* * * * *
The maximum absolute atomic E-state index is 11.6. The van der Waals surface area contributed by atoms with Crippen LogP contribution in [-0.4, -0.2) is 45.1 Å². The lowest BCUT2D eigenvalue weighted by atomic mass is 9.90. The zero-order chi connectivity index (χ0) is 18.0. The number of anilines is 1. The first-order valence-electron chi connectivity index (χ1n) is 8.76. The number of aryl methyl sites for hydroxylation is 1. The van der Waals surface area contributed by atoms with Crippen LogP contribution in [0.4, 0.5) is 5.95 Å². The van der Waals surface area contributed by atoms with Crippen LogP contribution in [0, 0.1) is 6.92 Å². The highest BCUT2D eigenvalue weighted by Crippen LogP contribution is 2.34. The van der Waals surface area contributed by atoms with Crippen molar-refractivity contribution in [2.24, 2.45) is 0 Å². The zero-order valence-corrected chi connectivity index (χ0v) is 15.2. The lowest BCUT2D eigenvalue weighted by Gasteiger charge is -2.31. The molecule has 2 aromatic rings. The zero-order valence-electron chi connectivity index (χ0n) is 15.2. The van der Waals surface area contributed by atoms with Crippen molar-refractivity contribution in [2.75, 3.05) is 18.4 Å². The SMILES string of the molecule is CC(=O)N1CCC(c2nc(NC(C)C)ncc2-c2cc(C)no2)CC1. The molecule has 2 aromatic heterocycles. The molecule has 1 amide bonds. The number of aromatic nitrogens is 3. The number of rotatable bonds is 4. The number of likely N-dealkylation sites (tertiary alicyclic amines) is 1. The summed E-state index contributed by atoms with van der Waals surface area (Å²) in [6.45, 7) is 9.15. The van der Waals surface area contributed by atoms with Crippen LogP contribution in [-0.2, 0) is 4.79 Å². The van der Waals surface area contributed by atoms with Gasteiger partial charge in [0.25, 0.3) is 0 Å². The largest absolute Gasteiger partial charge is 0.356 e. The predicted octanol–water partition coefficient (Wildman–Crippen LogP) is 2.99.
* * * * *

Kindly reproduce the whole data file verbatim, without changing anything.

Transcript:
The maximum absolute atomic E-state index is 11.6. The van der Waals surface area contributed by atoms with Crippen LogP contribution in [-0.4, -0.2) is 45.1 Å². The lowest BCUT2D eigenvalue weighted by atomic mass is 9.90. The zero-order chi connectivity index (χ0) is 18.0. The number of anilines is 1. The first-order valence-electron chi connectivity index (χ1n) is 8.76. The number of aryl methyl sites for hydroxylation is 1. The van der Waals surface area contributed by atoms with Crippen LogP contribution in [0.4, 0.5) is 5.95 Å². The van der Waals surface area contributed by atoms with Crippen LogP contribution in [0, 0.1) is 6.92 Å². The highest BCUT2D eigenvalue weighted by Crippen LogP contribution is 2.34. The van der Waals surface area contributed by atoms with Crippen molar-refractivity contribution in [2.24, 2.45) is 0 Å². The zero-order valence-corrected chi connectivity index (χ0v) is 15.2. The lowest BCUT2D eigenvalue weighted by Gasteiger charge is -2.31. The molecule has 2 aromatic rings. The zero-order valence-electron chi connectivity index (χ0n) is 15.2. The van der Waals surface area contributed by atoms with Crippen molar-refractivity contribution in [2.75, 3.05) is 18.4 Å². The SMILES string of the molecule is CC(=O)N1CCC(c2nc(NC(C)C)ncc2-c2cc(C)no2)CC1. The molecule has 2 aromatic heterocycles. The molecule has 1 amide bonds. The number of aromatic nitrogens is 3. The number of rotatable bonds is 4. The number of likely N-dealkylation sites (tertiary alicyclic amines) is 1. The summed E-state index contributed by atoms with van der Waals surface area (Å²) in [6.45, 7) is 9.15. The van der Waals surface area contributed by atoms with Crippen LogP contribution in [-0.2, 0) is 4.79 Å². The van der Waals surface area contributed by atoms with Gasteiger partial charge in [0.25, 0.3) is 0 Å². The largest absolute Gasteiger partial charge is 0.356 e. The predicted octanol–water partition coefficient (Wildman–Crippen LogP) is 2.99.